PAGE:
Crestview Towers, the
condominium tower that the city of North Miami Beach shut
down and evacuated due to structural concerns about the
building’s safety, has amassed 39 code violations, including
failing to have a working fire alarm system.
“Because Miami-Dade Fire Rescue has now deemed the building
unsafe, Crestview Towers must remain closed and unoccupied
until the violations are resolved,” the city said Friday
evening in a press release.
Last Friday, July 9, a
week after the city shuttered the building, Miami-Dade Fire
Rescue reinspected the building and found the 39 code
violations, including the non-working fire alarm system and
a non-working emergency generator, the city said.
Other violations included not having the correct number of
exit signs and missing handrails.
In its report, MDFR requested that, at a minimum, the fire
alarm system, fire pump and emergency generator be restored
to full operation before residents can return to the
building. Fire Rescue also noted the building will need the
sprinkler system to be retrofitted by Jan. 1, 2024.
Based on these fire and safety violations, Miami-Dade County
deemed the condominium unsafe for occupancy, independently
from the city.
Crestview Towers was
constructed in 1972 and is subject to the county’s 40-year
recertification process, which requires older buildings to
be inspected by structural engineers to determine whether
they are still safe to live in. There has been a renewed
focus on the 40-year recertification process since the
Champlain Towers South condominium building partially
collapsed on June 24 in Surfside, killing nearly 100 people.
The city ordered Crestview Towers to close and all residents
be evacuated on July 2 after a building inspection report
from earlier in the year found it not safe for occupancy due
to structural and electrical issues.
On Friday, the city released the electrical and structural
engineering portions of the condominium’s 40/50-years
recertification report, which were submitted to the city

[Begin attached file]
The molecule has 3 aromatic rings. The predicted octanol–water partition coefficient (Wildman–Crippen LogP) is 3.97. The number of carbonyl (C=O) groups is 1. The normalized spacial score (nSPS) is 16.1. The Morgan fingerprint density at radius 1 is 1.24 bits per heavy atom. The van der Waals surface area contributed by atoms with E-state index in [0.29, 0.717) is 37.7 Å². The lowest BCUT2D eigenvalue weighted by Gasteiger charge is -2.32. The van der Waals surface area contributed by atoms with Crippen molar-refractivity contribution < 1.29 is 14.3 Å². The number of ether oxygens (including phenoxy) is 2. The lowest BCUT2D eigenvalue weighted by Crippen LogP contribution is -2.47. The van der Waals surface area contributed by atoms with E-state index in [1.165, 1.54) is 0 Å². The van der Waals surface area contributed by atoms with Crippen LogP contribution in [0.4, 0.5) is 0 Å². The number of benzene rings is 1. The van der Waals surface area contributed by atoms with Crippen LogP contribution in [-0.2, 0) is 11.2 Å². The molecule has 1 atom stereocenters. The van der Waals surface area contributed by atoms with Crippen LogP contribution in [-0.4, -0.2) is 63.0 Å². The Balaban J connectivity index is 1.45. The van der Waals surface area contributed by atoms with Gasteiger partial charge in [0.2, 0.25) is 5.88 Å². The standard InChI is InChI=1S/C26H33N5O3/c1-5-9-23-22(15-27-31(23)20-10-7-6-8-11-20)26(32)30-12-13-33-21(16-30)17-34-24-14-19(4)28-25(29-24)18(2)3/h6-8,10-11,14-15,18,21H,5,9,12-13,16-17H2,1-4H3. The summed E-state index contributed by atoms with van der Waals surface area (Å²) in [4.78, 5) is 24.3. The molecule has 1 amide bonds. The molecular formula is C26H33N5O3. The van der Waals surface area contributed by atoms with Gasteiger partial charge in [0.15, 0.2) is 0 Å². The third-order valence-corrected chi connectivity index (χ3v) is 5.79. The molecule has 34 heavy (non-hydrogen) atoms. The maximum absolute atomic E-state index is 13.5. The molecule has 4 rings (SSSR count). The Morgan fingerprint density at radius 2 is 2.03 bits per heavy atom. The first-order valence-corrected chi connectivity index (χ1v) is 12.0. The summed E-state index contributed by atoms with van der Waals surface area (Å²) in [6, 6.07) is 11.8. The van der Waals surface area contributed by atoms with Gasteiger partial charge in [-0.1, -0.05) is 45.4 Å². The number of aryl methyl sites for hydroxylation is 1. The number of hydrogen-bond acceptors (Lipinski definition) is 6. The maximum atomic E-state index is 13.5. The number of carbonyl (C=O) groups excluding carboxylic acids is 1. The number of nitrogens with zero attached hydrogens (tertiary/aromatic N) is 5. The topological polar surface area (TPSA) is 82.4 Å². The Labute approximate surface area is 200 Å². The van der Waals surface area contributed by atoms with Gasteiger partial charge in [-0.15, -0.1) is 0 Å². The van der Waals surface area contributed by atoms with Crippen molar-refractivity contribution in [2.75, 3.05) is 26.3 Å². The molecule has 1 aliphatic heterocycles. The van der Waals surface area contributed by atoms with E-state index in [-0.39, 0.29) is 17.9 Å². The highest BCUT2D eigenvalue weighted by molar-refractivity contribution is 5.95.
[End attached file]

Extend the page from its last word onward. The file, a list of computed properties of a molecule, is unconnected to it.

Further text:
this week. These reports say the building is both
electrically and structurally safe, contradicting what the
county, Miami-Dade Fire Rescue and the city have found.
In his July 9 electrical inspection report, Marlin Brinson,
a Miami consulting engineer hired by the condo board, wrote
“With the exception of six condominium apartment units
(#214, #217, #401, #410, #917, #1003) AND the entire
swimming pool/ pool deck area, We conclude from our
inspection that the above referenced structure is
electrically safe for its present use and occupancy.”
Brinson also outlined several must-do actions the
condominium association has to take once residents are
allowed back in, including having each condo owner sign an
affidavit within 48 hours of reoccupying the building,
attesting to the the installation of a functional smoke
detector. He also called for making sure stairwell emergency
lights worked and that holes and penetrations in electrical
room walls, ceiling and floor were filled.
Structural Engineer Fernando Azcue, also hired by the
condominium, deemed the building structurally safe after a
visual inspection. He said the condominium is safe for
occupancy as concrete repairs are performed.
City disagrees with engineers hired by condo
North Miami Beach Building Official J. Daniel Ozuna did not
agree with either of the conclusions by the structural or
electrical engineers hired by the condo association.
“Clearly, I cannot concur that the building is safe
structurally when the building is unsafe electrically,”
He said the city’s structural reviewer submitted questions
to the structural engineer, but the city has not received
any answers, preventing the city from completing its review
of the second recertification report.
Along with Miami-Dade County and Fire Rescue, Ozuna also
deemed the condominium structurally and electrically unsafe.
It’s been nearly a week since residents were able to enter
their homes again. Those displaced were allowed a maximum of
15 minutes to retrieve essential items — and with a police
officer as escort.
Residents have been scrambling to find a place to live. Some
have been staying in hotels, while others have been staying
at family members’ or friends’ houses.
The city did not indicate when Crestview Towers will open